• grant_type=password
  • username=YOUR_EMAIL@ADDRE.SS
  • password=YOUR_PASSWORD

For now, Spark Build will list the single most recently created token.

List all your tokens
GET /v1/access_tokens

# Using curl in your terminal
curl https://api.spark.io/v1/access_tokens \
    -u joe@example.com:SuperSecret

# Example JSON response
[
    {
        "token": "b5b901e8760164e134199bc2c3dd1d228acf2d98",
        "expires_at": "2014-04-27T02:20:36.177Z",
        "client": "spark"
    },
    {
        "token": "ba54b6bb71a43b7612bdc7c972914604a078892b",
        "expires_at": "2014-04-27T06:31:08.991Z",
        "client": "spark"
    }
]

You can list all your access tokens by passing your email address and password in an HTTP Basic Auth header to /v1/access_tokens.

Delete an access token
DELETE /v1/access_tokens/:token

# Using curl in your terminal
curl https://api.spark.io/v1/access_tokens/b5b901e8760164e134199bc2c3dd1d228acf2d98 \
     -u joe@example.com:SuperSecret -X DELETE

# Example JSON response
{
    "ok": true
}

If you have a bunch of unused tokens and want to clean up, you can delete tokens.

Just as for listing them, send your username and password in an HTTP Basic Auth header.

Complete documentation for authentication on the Spark API can be found on our docs site.

More reliable firmware

Until this week, some users have been reporting an issue that has been referred to as the “Cyan Flash of Death”. Due to an internal failure in the CC3000, on some networks after anytime from a few minutes to a few hours, the Core would go mute, and would be unresponsive until manually reset.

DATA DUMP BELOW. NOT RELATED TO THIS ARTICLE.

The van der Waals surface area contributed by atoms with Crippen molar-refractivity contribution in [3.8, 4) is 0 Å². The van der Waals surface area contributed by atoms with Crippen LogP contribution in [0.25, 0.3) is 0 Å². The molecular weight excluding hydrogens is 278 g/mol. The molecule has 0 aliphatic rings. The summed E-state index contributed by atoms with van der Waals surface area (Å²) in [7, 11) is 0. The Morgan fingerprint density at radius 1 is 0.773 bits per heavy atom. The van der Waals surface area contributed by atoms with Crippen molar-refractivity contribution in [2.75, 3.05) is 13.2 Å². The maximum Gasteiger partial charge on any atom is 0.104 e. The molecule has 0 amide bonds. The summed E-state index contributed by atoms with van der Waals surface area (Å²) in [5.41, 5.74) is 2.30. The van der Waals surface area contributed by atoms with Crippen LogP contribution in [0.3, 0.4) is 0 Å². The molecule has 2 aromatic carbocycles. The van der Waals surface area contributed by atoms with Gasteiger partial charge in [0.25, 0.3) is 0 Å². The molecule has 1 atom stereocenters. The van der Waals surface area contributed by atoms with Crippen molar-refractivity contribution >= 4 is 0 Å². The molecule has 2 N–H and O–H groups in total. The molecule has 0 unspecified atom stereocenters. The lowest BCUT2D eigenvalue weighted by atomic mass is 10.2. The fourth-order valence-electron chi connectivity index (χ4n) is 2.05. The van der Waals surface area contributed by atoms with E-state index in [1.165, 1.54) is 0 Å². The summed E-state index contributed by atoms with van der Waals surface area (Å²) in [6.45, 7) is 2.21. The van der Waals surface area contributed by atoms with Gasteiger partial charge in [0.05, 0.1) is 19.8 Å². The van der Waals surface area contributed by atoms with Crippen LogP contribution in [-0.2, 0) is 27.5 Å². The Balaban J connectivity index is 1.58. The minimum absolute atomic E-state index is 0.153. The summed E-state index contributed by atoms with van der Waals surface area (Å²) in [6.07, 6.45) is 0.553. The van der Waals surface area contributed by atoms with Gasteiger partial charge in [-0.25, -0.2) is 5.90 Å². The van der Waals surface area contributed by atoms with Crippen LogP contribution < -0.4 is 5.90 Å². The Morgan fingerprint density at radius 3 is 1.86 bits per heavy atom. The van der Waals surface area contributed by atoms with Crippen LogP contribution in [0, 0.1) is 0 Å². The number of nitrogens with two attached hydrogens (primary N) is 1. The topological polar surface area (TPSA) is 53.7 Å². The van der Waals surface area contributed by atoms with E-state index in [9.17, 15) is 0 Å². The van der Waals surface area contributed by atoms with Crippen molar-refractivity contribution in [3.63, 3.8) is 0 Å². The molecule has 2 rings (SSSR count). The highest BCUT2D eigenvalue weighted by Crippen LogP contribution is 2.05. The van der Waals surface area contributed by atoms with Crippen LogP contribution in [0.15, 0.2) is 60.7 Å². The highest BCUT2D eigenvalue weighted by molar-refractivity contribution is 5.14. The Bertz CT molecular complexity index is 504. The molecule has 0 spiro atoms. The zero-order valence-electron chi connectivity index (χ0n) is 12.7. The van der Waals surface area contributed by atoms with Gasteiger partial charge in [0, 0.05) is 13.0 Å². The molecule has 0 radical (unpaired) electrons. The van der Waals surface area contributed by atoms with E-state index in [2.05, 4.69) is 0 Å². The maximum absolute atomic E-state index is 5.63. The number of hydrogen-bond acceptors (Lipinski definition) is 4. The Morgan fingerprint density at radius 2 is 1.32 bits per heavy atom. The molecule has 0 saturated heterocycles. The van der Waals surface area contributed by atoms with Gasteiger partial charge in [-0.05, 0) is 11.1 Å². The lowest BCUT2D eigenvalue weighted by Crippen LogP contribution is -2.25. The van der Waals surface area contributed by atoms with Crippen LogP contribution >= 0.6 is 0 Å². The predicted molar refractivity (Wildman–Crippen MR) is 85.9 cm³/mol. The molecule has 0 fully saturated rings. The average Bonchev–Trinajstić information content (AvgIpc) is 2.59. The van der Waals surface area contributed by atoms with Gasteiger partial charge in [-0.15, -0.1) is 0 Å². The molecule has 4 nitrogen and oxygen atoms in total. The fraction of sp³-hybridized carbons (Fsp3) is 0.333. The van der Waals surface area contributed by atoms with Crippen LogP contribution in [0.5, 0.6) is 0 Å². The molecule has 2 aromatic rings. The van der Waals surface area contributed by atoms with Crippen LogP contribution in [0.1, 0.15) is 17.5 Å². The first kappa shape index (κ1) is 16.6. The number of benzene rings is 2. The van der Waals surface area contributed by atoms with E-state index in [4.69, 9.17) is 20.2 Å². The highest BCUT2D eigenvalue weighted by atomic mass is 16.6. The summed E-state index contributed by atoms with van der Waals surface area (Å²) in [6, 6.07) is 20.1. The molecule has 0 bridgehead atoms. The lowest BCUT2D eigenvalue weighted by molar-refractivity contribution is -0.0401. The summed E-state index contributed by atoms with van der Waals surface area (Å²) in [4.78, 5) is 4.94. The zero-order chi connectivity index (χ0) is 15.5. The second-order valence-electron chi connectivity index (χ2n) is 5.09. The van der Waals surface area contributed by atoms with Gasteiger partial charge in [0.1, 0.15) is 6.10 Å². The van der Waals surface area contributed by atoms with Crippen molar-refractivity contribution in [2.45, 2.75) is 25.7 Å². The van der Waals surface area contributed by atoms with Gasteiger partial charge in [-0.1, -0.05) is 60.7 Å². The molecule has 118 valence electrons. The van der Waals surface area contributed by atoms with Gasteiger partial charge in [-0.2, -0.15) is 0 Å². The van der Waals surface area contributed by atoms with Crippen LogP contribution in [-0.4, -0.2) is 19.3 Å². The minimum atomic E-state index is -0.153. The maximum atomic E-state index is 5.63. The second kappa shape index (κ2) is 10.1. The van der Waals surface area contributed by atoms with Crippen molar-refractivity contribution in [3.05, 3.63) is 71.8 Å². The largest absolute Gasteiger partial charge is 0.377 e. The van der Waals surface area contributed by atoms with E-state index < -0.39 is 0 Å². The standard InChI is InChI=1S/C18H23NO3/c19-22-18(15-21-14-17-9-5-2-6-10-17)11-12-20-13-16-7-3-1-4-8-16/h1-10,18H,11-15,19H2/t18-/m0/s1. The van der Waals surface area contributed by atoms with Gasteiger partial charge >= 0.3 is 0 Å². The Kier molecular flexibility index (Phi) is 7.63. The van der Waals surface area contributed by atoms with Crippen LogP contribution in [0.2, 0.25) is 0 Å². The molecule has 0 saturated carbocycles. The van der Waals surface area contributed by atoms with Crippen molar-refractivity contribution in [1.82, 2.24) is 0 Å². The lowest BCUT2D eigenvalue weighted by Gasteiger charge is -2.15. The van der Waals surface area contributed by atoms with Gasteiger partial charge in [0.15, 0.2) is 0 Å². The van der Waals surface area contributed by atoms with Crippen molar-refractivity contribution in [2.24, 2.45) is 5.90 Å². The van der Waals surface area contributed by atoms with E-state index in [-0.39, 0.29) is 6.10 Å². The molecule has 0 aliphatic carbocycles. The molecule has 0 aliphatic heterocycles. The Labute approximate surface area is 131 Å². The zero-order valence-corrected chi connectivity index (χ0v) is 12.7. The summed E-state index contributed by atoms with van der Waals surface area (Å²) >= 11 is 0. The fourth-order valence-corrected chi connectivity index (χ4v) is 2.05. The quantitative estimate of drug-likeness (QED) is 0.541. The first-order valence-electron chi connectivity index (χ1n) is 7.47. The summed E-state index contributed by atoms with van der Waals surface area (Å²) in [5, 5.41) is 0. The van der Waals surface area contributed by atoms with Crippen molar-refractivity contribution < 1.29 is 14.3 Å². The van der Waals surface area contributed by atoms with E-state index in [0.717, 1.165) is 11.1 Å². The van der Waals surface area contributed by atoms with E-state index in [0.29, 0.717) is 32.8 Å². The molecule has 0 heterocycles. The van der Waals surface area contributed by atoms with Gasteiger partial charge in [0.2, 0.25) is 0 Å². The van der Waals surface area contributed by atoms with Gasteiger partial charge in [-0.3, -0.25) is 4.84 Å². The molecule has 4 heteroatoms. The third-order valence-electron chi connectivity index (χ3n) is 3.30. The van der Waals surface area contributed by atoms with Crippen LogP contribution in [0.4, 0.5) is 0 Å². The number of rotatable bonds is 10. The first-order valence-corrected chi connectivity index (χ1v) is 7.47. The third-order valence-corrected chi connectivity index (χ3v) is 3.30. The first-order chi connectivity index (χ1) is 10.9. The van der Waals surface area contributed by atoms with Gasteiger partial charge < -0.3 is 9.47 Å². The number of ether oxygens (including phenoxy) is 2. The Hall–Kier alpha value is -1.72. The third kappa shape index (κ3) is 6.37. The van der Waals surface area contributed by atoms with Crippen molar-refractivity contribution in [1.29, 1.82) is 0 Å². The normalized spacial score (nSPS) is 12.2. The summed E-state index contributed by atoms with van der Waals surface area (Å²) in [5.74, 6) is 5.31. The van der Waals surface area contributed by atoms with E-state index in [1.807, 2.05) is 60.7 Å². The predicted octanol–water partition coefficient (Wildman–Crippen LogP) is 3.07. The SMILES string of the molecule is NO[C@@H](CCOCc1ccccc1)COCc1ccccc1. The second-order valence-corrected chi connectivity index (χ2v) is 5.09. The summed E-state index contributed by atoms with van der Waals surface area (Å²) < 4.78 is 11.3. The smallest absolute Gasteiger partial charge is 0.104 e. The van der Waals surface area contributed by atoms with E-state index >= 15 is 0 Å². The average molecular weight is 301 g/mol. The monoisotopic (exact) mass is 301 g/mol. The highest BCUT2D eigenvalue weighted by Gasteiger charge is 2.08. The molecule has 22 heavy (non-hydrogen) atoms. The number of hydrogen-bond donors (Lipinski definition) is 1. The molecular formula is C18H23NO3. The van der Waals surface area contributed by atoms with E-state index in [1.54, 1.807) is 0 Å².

Because the underlying issue here is within the CC3000 where we do not have complete visibility, we are working with Texas Instruments to understand the root cause of the failure. In the meantime, we have issued a workaround; when the Core disconnects, it will now reset the Wi-Fi module so that it will recover. So while some users will still encounter occasional disconnects, they should now be temporary, and the Core will re-connect automatically within a minute or two.

We will be continuing to debug this issue during our next Sprint.

Spark.disconnect() and Spark.connect()

In the Spark community, many users were requesting a mechanism to take control over the connection to the Spark Cloud. We have now implemented two functions, Spark.disconnect() and Spark.connect(), which will let users temporarily deactivate and re-activate the connection to the Spark Cloud.